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Sunday, April 4, 2004
Portraits: How the system failed | Christian Rainey
Attorney failed to challenge a questionable police stop

In late summer 1999, Christian Rainey, 33, was on her way to the popular Gorge Amphitheatre for a Tom Petty concert. It was a rare night out for Rainey — a Tacoma-area woman who had left a troubled relationship and was raising three children on part-time work and welfare.

She rode with her date over the Cascades, into Grant County — and into an arrest. Washington State Patrol troopers were posted at a freeway exit ramp, pulling cars over and, at times, searching for drugs. They stopped Rainey and her date, saying their front license plate was missing.

Robert Schiffner found an obvious flaw in Guillermo Romero's defense of Christian Rainey.
A trooper standing outside their car said he smelled marijuana. Illegal mushrooms and marijuana were found in the glove compartment.

Rainey couldn't afford a lawyer. So the court appointed her a public defender: Guillermo Romero.

Rainey insisted she was innocent, saying the drugs weren't hers. When Romero urged her to take a plea bargain, she says, she refused: "It's like being offered a piece of candy by a stranger."

At her trial, her date testified that the drugs were his. But a jury found Rainey guilty of possession; she was sentenced to 30 days in jail, with all but three days converted to community service.

Rainey says she had tried to be a good influence on her children, pushing school, fishing, books. Now she had to tell them she was a convicted drug felon, something that also would make it harder to find work.

When Moses Lake attorney Robert Schiffner reviewed the case for appeal, he thought the arrest appeared patently illegal. Washington law forbids "pretextual stops," in which police use the pretense of enforcing traffic laws to search for drugs or other contraband. In Rainey's case, police hadn't even issued a citation for the missing license plate.

But Romero never raised that issue. When Schiffner asked why, he says, Romero "just gave me a blank stare."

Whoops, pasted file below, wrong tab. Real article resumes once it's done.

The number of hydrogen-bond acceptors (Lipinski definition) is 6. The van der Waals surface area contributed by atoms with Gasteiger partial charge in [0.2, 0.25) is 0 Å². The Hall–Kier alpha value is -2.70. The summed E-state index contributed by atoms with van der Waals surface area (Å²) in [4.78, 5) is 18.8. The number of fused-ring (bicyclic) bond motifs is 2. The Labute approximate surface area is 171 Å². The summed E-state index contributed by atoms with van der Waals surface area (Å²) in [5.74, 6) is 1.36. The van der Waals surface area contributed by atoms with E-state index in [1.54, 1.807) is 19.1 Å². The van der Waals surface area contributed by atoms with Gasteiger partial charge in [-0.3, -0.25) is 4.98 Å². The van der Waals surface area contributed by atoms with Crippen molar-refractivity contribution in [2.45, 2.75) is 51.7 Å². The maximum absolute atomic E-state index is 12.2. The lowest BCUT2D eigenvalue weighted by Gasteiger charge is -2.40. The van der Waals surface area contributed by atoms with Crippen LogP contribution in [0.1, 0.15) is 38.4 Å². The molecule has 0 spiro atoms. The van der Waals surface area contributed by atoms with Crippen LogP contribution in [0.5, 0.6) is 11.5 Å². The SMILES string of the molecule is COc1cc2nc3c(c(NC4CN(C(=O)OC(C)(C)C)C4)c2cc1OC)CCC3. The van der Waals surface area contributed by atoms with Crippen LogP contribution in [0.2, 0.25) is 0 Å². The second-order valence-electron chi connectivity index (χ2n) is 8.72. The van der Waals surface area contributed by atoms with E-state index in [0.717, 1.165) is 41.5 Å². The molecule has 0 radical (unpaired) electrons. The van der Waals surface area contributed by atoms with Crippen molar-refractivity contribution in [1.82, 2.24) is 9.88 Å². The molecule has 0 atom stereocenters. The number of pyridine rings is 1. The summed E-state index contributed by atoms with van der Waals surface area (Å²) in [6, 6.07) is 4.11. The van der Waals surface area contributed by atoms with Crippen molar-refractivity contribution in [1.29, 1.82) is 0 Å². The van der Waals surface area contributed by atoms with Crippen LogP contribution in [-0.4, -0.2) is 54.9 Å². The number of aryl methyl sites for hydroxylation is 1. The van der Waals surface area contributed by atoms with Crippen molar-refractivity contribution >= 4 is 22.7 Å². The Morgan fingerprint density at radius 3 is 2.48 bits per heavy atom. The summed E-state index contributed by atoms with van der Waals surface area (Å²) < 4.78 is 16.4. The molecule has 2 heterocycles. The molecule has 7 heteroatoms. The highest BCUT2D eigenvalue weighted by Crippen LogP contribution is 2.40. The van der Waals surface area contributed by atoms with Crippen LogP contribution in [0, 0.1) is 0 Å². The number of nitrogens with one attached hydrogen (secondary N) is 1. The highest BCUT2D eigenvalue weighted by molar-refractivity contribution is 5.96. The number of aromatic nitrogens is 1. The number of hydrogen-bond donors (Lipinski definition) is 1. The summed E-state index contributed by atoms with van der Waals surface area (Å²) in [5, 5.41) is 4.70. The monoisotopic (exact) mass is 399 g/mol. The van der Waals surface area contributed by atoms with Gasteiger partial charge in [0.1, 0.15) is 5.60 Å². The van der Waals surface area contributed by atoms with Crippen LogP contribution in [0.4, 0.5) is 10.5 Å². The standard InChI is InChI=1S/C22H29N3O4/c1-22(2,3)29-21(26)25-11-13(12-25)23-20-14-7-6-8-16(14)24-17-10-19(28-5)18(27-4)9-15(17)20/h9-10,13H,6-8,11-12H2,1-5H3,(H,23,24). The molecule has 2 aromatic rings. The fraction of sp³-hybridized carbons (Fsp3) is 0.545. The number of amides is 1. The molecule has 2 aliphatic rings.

In 2001, Schiffner argued Rainey's case before the state Court of Appeals. The appellate judges voiced their own concerns:

• Why didn't Romero challenge the legality of the police stop?

• How could police smell unburned marijuana inside a glove compartment over the fumes of heavy concert traffic?

• Why did Grant County Prosecutor John Knodell say that Rainey's destination implied guilt? "That's what people do at the rock concerts," Knodell had told the jury. "They go and take drugs."

• What was going on in Grant County? Ineffectual public defense "seems to be part of a fairly ongoing pattern," one judge said.

In July 2001, the Court of Appeals reversed Rainey's conviction, citing Romero's failure to challenge the police stop.

But the court's ruling implied that the injustice done reached beyond Rainey. A "substantial public interest" was at stake, the court said, because the State Patrol planned to use similar stops at future concerts. However, without a challenge from the trial attorney, the appeals court lacked a sufficient evidentiary record to rule on the legality of those stops.

The State Patrol continued to use dragnets at selected concerts, and even added drug-sniffing dogs, according to documents obtained by Schiffner.

"In the same message they're talking about traffic safety and using dogs. Do the dogs bark louder when they see a cracked windshield?" Schiffner says.

The patrol's "Gorge Concert Action Plan" for 2000 included a section on "Threat Assessment/Intelligence." It noted the following:

• "Followers of Bob Dylan have historically been a high drug-usage group."

• "KUBE Jam historically brings the rap-mentality youth from the Puget Sound area."

• The Dave Matthews Band attracts "college-age youth. History shows extensive drug usage."

State Patrol Lt. Mike Warren says the stops help protect the public from intoxicated drivers. This summer, he says, the Patrol plans to "taper off" the use of dogs and widespread stops, although it will target certain concerts that it designates "Level 3" for heightened scrutiny.

— By Ken Armstrong and Florangela Davila, Seattle Times staff reporters

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